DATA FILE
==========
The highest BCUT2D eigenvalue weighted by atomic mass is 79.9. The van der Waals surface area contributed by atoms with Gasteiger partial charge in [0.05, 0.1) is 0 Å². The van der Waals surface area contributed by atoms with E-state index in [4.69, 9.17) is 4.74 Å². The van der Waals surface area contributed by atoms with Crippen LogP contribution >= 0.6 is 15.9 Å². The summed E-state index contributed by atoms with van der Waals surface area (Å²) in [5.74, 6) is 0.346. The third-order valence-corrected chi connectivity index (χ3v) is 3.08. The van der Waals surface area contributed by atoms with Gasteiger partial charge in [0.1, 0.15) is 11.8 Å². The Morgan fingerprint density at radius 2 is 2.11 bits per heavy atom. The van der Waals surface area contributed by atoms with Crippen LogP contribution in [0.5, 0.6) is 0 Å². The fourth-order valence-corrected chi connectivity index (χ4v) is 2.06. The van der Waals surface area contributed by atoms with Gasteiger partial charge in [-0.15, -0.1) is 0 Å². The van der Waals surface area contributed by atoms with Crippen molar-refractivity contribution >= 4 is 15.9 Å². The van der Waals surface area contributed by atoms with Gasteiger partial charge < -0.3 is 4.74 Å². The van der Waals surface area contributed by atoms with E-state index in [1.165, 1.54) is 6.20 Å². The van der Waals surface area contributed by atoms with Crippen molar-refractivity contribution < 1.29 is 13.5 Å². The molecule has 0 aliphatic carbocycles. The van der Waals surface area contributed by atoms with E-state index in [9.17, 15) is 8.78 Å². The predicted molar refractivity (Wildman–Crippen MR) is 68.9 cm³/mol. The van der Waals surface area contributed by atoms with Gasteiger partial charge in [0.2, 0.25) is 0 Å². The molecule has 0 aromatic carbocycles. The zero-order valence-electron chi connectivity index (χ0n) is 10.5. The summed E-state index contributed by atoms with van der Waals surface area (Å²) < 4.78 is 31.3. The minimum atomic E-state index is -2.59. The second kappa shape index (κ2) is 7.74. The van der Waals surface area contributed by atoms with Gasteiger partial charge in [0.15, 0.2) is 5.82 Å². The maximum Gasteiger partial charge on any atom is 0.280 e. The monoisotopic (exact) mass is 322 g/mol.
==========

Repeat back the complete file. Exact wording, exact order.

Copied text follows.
The highest BCUT2D eigenvalue weighted by atomic mass is 79.9. The van der Waals surface area contributed by atoms with Gasteiger partial charge in [0.05, 0.1) is 0 Å². The van der Waals surface area contributed by atoms with E-state index in [4.69, 9.17) is 4.74 Å². The van der Waals surface area contributed by atoms with Crippen LogP contribution >= 0.6 is 15.9 Å². The summed E-state index contributed by atoms with van der Waals surface area (Å²) in [5.74, 6) is 0.346. The third-order valence-corrected chi connectivity index (χ3v) is 3.08. The van der Waals surface area contributed by atoms with Gasteiger partial charge in [0.1, 0.15) is 11.8 Å². The Morgan fingerprint density at radius 2 is 2.11 bits per heavy atom. The van der Waals surface area contributed by atoms with Crippen LogP contribution in [0.5, 0.6) is 0 Å². The fourth-order valence-corrected chi connectivity index (χ4v) is 2.06. The van der Waals surface area contributed by atoms with Gasteiger partial charge in [-0.15, -0.1) is 0 Å². The van der Waals surface area contributed by atoms with Crippen molar-refractivity contribution >= 4 is 15.9 Å². The van der Waals surface area contributed by atoms with Gasteiger partial charge < -0.3 is 4.74 Å². The van der Waals surface area contributed by atoms with E-state index in [1.165, 1.54) is 6.20 Å². The van der Waals surface area contributed by atoms with Crippen molar-refractivity contribution < 1.29 is 13.5 Å². The molecule has 0 aliphatic carbocycles. The van der Waals surface area contributed by atoms with E-state index in [9.17, 15) is 8.78 Å². The predicted molar refractivity (Wildman–Crippen MR) is 68.9 cm³/mol. The van der Waals surface area contributed by atoms with Gasteiger partial charge in [0.2, 0.25) is 0 Å². The molecule has 0 aromatic carbocycles. The zero-order valence-electron chi connectivity index (χ0n) is 10.5. The summed E-state index contributed by atoms with van der Waals surface area (Å²) < 4.78 is 31.3. The minimum atomic E-state index is -2.59. The second kappa shape index (κ2) is 7.74. The van der Waals surface area contributed by atoms with Gasteiger partial charge in [0.15, 0.2) is 5.82 Å². The maximum Gasteiger partial charge on any atom is 0.280 e. The monoisotopic (exact) mass is 322 g/mol.